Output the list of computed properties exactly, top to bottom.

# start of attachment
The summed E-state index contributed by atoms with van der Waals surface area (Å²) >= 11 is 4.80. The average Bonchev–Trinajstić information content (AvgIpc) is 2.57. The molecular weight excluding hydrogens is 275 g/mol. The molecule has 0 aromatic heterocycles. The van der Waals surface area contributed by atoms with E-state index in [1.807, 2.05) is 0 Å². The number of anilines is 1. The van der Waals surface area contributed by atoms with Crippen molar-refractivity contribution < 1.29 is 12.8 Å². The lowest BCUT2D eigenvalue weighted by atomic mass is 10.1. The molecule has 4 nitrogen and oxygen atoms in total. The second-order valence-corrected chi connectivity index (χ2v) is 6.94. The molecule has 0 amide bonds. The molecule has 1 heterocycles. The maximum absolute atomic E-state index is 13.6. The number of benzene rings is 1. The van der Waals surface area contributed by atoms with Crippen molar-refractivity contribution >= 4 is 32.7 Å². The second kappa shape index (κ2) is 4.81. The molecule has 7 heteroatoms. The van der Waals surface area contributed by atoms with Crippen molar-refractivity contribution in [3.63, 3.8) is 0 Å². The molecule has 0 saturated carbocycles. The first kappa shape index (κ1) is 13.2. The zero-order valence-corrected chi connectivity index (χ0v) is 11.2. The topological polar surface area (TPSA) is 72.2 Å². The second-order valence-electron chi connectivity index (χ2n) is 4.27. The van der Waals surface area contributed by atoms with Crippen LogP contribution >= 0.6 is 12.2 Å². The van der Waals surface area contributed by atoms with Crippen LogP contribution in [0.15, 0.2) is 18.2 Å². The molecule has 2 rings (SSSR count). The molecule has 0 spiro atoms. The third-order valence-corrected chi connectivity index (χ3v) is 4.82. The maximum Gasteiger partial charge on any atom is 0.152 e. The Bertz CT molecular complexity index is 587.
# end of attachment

The summed E-state index contributed by atoms with van der Waals surface area (Å²) >= 11 is 4.80. The average Bonchev–Trinajstić information content (AvgIpc) is 2.57. The molecular weight excluding hydrogens is 275 g/mol. The molecule has 0 aromatic heterocycles. The van der Waals surface area contributed by atoms with E-state index in [1.807, 2.05) is 0 Å². The number of anilines is 1. The van der Waals surface area contributed by atoms with Crippen molar-refractivity contribution < 1.29 is 12.8 Å². The lowest BCUT2D eigenvalue weighted by atomic mass is 10.1. The molecule has 4 nitrogen and oxygen atoms in total. The second-order valence-corrected chi connectivity index (χ2v) is 6.94. The molecule has 0 amide bonds. The molecule has 1 heterocycles. The maximum absolute atomic E-state index is 13.6. The number of benzene rings is 1. The van der Waals surface area contributed by atoms with Crippen molar-refractivity contribution >= 4 is 32.7 Å². The second kappa shape index (κ2) is 4.81. The molecule has 7 heteroatoms. The van der Waals surface area contributed by atoms with Crippen molar-refractivity contribution in [3.63, 3.8) is 0 Å². The molecule has 0 saturated carbocycles. The first kappa shape index (κ1) is 13.2. The zero-order valence-corrected chi connectivity index (χ0v) is 11.2. The topological polar surface area (TPSA) is 72.2 Å². The second-order valence-electron chi connectivity index (χ2n) is 4.27. The van der Waals surface area contributed by atoms with Crippen LogP contribution >= 0.6 is 12.2 Å². The van der Waals surface area contributed by atoms with Crippen LogP contribution in [0.15, 0.2) is 18.2 Å². The molecule has 2 rings (SSSR count). The molecule has 0 spiro atoms. The third-order valence-corrected chi connectivity index (χ3v) is 4.82. The maximum Gasteiger partial charge on any atom is 0.152 e. The Bertz CT molecular complexity index is 587.